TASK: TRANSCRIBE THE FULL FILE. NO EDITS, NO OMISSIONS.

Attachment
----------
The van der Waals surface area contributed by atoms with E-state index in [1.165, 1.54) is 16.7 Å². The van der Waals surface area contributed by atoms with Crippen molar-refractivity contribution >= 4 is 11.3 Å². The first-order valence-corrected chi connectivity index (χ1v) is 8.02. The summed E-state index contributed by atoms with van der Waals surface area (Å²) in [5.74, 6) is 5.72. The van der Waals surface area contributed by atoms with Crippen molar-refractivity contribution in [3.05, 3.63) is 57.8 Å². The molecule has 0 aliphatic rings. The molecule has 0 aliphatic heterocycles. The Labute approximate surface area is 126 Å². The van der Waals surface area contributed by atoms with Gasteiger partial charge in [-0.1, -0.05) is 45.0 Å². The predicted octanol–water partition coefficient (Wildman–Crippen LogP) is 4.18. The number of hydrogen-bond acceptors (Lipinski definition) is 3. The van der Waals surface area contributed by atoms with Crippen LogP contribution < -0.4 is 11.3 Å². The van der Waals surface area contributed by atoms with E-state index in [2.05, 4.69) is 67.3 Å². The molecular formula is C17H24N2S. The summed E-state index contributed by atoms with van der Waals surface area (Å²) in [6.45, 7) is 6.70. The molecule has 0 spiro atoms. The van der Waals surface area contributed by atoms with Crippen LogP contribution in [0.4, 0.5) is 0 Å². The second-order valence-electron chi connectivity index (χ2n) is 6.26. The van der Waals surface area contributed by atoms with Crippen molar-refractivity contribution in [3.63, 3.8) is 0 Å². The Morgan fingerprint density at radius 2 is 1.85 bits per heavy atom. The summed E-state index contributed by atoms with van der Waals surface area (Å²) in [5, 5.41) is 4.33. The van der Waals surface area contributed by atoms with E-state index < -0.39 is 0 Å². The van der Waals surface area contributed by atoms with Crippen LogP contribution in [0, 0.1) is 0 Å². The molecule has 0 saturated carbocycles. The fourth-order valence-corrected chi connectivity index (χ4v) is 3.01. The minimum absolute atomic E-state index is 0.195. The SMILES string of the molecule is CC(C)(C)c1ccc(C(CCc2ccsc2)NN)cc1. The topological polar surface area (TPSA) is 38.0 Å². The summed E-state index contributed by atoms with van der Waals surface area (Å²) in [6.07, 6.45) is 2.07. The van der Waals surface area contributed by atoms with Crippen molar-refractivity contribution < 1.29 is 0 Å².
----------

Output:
The van der Waals surface area contributed by atoms with E-state index in [1.165, 1.54) is 16.7 Å². The van der Waals surface area contributed by atoms with Crippen molar-refractivity contribution >= 4 is 11.3 Å². The first-order valence-corrected chi connectivity index (χ1v) is 8.02. The summed E-state index contributed by atoms with van der Waals surface area (Å²) in [5.74, 6) is 5.72. The van der Waals surface area contributed by atoms with Crippen molar-refractivity contribution in [3.05, 3.63) is 57.8 Å². The molecule has 0 aliphatic rings. The molecule has 0 aliphatic heterocycles. The Labute approximate surface area is 126 Å². The van der Waals surface area contributed by atoms with Gasteiger partial charge in [-0.1, -0.05) is 45.0 Å². The predicted octanol–water partition coefficient (Wildman–Crippen LogP) is 4.18. The number of hydrogen-bond acceptors (Lipinski definition) is 3. The van der Waals surface area contributed by atoms with Crippen LogP contribution < -0.4 is 11.3 Å². The van der Waals surface area contributed by atoms with E-state index in [2.05, 4.69) is 67.3 Å². The molecular formula is C17H24N2S. The summed E-state index contributed by atoms with van der Waals surface area (Å²) in [6.45, 7) is 6.70. The molecule has 0 spiro atoms. The van der Waals surface area contributed by atoms with Crippen LogP contribution in [0.4, 0.5) is 0 Å². The second-order valence-electron chi connectivity index (χ2n) is 6.26. The van der Waals surface area contributed by atoms with Crippen molar-refractivity contribution in [3.63, 3.8) is 0 Å². The Morgan fingerprint density at radius 2 is 1.85 bits per heavy atom. The summed E-state index contributed by atoms with van der Waals surface area (Å²) in [5, 5.41) is 4.33. The van der Waals surface area contributed by atoms with E-state index < -0.39 is 0 Å². The van der Waals surface area contributed by atoms with Crippen LogP contribution in [0, 0.1) is 0 Å². The molecule has 0 saturated carbocycles. The fourth-order valence-corrected chi connectivity index (χ4v) is 3.01. The minimum absolute atomic E-state index is 0.195. The SMILES string of the molecule is CC(C)(C)c1ccc(C(CCc2ccsc2)NN)cc1. The topological polar surface area (TPSA) is 38.0 Å². The summed E-state index contributed by atoms with van der Waals surface area (Å²) in [6.07, 6.45) is 2.07. The van der Waals surface area contributed by atoms with Crippen molar-refractivity contribution < 1.29 is 0 Å².